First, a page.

The establishment of a predatory and deeply unstable global economic system - beyond the control of any group of nations - is in the process of gutting developed democracies. Think in terms of the 2008 crisis, over and over again. Most of what we consider normal in the developed world, from the middle class lifestyle to government social safety nets, will be nearly gone in less than a decade. Most developed governments will be in and out of financial insolvency. Democracy, as we knew it, will wither and the nation-state bureaucracy will increasingly become an enforcer for the global bond market and kleptocratic transnational corporations. Think Argentina, Greece, Spain, Iceland, etc. As a result, the legitimacy of the developed democracies will fade and the sense of betrayal will be pervasive (think in terms of the collapse of the Soviet Union). People will begin to shift their loyalties to any local group that can provide for their daily needs. Many of these groups will be crime fueled local insurgencies and militias. In short, the developed democracies will hollow out.The part about the bond market is probably true; for example, in Britain, no matter who came to power, they would have to make deep cuts to please bondholders, or otherwise the credit (and the electricity and the flow of beans from Africa and iPods from China) would stop. Whether this means merely Thatcherism 2.0, the end of the post-WW2 welfare state, or a collapse of state institutions to a dystopian kleptocracy as Robb suggests, remains to be seen.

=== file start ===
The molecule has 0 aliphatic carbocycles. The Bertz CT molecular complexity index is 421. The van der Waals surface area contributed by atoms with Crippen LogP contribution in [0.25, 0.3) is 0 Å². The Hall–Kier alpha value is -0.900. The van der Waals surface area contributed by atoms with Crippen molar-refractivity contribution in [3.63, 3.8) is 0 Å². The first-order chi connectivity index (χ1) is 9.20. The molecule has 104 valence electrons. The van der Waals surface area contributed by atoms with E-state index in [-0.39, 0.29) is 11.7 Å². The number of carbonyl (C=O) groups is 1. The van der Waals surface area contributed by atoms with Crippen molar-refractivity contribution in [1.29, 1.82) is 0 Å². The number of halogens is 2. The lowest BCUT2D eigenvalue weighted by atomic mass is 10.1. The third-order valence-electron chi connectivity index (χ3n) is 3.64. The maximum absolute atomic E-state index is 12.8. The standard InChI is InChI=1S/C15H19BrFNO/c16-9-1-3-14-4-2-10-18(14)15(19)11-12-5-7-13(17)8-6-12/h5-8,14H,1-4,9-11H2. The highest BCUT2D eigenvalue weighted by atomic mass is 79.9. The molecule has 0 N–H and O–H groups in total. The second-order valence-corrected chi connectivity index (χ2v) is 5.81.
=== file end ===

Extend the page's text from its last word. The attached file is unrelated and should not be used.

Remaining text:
[T]he problem is that Mexico is a hollow state. Unlike a failed state like Somalia (utter chaos), a hollow state still retains the facade of a nation (borders, bureaucracy, etc.). However, a hollow state doesn't exert any meaningful control over the countryside. It's not only that the state can't do it militarily, they don't have anything they can offer people. So, instead, control is ceded to local groups that can provide basic levels of opt-in security, minimal services, and jobs via new connections to the global economy - think in terms of La Familia in Michoacana...The real danger to the US is that not only will these groups expand into the US (they already have), it is that these groups will accelerate the development of similar homegrown groups in the US as our middle class evaporates.The commenters chime in, trying to pick holes in the guy's argument, but then again, it's the sort of argument you would really want to be wrong. If he is right, we can expect the collapse of the entire Maslow hierarchy of needs; people are going to be far too busy worrying about staying alive to even consider the idea of self-actualisation.
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